15. SD is de-actuated and current for KCD will flow through it, stopping current flow through Q4.
16. sbs will actuate when the binding mechanism is as far back from the paper as possible and KB will become de-energized.
17. Current will now flow through the tape drive timer circuit.
18. KB-1 opens, removing power from the tape drive motor and the binding mechanism stops moving.
19. Power is reapplied to the tape drive motor through KB-2 causing the motor to turn in the opposite direction and the tape starts moving.
20. Power is applied to the gate of Q10 through KDB-7 and KB-6 energizing KBP.
21. holding path for KDB is now through KB-5, standby switch, power switch, and KDB-3.
22. glue valve solenoid 124 is energized through SHP-1N.C., KBP-4, KDB-1, KB-3, and KCD-1, and glue is applied to the moving tape.
23. When the tape has received a new application of glue and the tape drive timer times out, KB is energized.
24. KB-3 opens, removing power from the glue valve solenoid and the glue valve closes.
25. KB-5 opens, removing the holding path for KDB causing it to de-energize.
26. KB-2 opens, KB-1 closes, and the tape drive motor turns in the opposite direction, stopping the tape drive and causing the binding mechanism to move toward the paper.
27. SBS will de-actuate and current for KB will flow through it, stopping current flow through Q11.
28. when contact is made between the glue on the tape and the paper, SD will actuate. This time KCD will not de-energize due to the holding path through KDB-4 and the binding mechanism will immediately move back away from the paper. This coating of glue adds strength to the first application
29. SBS will actuate when the binding mechanism is as far back from the paper as possible and KB will become de-energized.
30. Current will now flow through the tape drive timer circuit.
31. KB-1 opens, removing power from the tape drive motor and the binding mechanism stops moving.
32. Power is reapplied to the tape drive motor through KB-2 causing the motor to turn in the opposite direction and the tape starts moving.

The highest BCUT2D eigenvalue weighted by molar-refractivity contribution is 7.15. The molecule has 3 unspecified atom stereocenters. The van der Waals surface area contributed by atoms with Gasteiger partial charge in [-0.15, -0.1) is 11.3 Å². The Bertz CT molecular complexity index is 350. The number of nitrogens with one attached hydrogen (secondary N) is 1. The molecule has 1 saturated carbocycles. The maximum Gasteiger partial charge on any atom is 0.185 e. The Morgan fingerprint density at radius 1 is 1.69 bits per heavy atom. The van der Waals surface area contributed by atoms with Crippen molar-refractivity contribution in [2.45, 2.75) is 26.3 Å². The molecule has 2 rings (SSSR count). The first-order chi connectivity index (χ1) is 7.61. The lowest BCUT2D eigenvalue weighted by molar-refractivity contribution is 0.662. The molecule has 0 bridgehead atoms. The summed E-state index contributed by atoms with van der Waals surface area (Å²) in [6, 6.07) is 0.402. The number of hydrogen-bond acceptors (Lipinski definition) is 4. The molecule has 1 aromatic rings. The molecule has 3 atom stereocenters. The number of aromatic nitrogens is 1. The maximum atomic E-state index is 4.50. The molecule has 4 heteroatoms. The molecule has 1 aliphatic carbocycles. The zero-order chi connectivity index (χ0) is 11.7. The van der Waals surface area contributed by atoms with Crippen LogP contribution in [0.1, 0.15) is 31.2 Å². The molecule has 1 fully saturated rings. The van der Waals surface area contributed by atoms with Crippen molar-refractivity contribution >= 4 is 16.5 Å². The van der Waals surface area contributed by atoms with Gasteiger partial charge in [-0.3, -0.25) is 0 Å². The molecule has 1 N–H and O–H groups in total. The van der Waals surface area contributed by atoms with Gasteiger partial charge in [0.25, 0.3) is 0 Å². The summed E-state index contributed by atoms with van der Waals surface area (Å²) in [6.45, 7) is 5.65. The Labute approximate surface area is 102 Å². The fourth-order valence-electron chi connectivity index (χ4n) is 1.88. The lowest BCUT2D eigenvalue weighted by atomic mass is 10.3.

33. The position drive motor is energized through KBP-2, KDB-2, KB-3, and KCD-1, and the binder begins to move toward the home position.
34. SBP will de-actuate, removing power from the tape drive timer so that there is no chance of the binding mechanism moving in to apply glue when the binder is not in the proper position.
35. Current for KBP will now flow through SBP, stopping current flow through Q10.
E. The binder will continue to move toward the home position until SBP is again actuated by a button on the control rod 190 and Step D will be repeated. Step D will continue to be repeated until SBP has moved off the last button.
F. SBP has moved off the last button on the control rod and SBP is de-actuated.
1. The jogger position switch 30 is actuated as the binding mechanism nears the home position.
2. Jogger motor 53 is energized causing the jogger bars to move away from the paper to the jogger home position.
3. Jogger home position switch 302 is actuated, stopping the jogger motor and energizing the weight bar motor 106 through the weight bar up switch 306.
4. Weight bars 102 move up away from the paper stack.
5. Weight bar up switch is actuated removing power from weight bar motor, allowing the weight bars to remain in the raised position.
6. Just before the binder reaches the home position (to the right in FIG. 13), SHP-1 is actuated by frame 191, opening the circuit to the glue valve solenoid. The glue that remains on the tape is deposited back into the glue pot as the tape continues to move.
7. When the binder has reached the home position, SHP-2 will actuate.
8. KBP is de-energized and KBP-2 opens, stopping the position drive motor 172.
9. Power is removed from the base of Q8 enabling the clean-up timer.
10. After approximately 30 seconds, all the glue will have been removed from the tape and the clean-up timer will time out.
11. Q6 will start drawing current and short out KCD.